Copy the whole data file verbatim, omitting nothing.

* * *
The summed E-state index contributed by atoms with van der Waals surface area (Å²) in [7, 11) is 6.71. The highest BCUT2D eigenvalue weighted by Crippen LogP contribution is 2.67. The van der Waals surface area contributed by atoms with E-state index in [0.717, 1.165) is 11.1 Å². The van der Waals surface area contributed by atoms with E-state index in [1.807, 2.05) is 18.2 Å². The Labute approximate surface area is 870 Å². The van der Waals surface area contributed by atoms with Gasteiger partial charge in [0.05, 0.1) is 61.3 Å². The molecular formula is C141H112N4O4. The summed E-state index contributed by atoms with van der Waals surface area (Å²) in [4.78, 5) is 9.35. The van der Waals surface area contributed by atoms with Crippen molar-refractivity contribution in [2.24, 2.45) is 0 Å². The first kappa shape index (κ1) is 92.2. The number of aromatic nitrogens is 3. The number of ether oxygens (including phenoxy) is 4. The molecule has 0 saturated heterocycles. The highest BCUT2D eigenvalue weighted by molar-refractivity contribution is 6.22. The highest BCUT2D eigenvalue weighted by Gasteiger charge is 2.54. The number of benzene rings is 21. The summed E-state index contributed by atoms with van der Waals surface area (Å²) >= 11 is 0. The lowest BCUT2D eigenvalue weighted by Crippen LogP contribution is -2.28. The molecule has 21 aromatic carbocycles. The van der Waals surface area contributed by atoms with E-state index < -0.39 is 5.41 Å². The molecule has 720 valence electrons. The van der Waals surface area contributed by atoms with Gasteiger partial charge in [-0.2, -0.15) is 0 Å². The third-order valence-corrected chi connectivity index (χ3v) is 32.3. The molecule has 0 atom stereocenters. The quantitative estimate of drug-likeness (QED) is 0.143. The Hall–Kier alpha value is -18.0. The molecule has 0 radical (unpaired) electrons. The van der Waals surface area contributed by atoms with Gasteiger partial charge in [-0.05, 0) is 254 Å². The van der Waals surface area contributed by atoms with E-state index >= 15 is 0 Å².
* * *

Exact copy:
The summed E-state index contributed by atoms with van der Waals surface area (Å²) in [7, 11) is 6.71. The highest BCUT2D eigenvalue weighted by Crippen LogP contribution is 2.67. The van der Waals surface area contributed by atoms with E-state index in [0.717, 1.165) is 11.1 Å². The van der Waals surface area contributed by atoms with E-state index in [1.807, 2.05) is 18.2 Å². The Labute approximate surface area is 870 Å². The van der Waals surface area contributed by atoms with Gasteiger partial charge in [0.05, 0.1) is 61.3 Å². The molecular formula is C141H112N4O4. The summed E-state index contributed by atoms with van der Waals surface area (Å²) in [4.78, 5) is 9.35. The van der Waals surface area contributed by atoms with Crippen molar-refractivity contribution in [2.24, 2.45) is 0 Å². The first kappa shape index (κ1) is 92.2. The number of aromatic nitrogens is 3. The number of ether oxygens (including phenoxy) is 4. The molecule has 0 saturated heterocycles. The highest BCUT2D eigenvalue weighted by molar-refractivity contribution is 6.22. The highest BCUT2D eigenvalue weighted by Gasteiger charge is 2.54. The number of benzene rings is 21. The summed E-state index contributed by atoms with van der Waals surface area (Å²) >= 11 is 0. The lowest BCUT2D eigenvalue weighted by Crippen LogP contribution is -2.28. The molecule has 21 aromatic carbocycles. The van der Waals surface area contributed by atoms with E-state index < -0.39 is 5.41 Å². The molecule has 720 valence electrons. The van der Waals surface area contributed by atoms with Gasteiger partial charge in [-0.2, -0.15) is 0 Å². The third-order valence-corrected chi connectivity index (χ3v) is 32.3. The molecule has 0 atom stereocenters. The quantitative estimate of drug-likeness (QED) is 0.143. The Hall–Kier alpha value is -18.0. The molecule has 0 radical (unpaired) electrons. The van der Waals surface area contributed by atoms with Gasteiger partial charge in [-0.05, 0) is 254 Å². The van der Waals surface area contributed by atoms with E-state index >= 15 is 0 Å².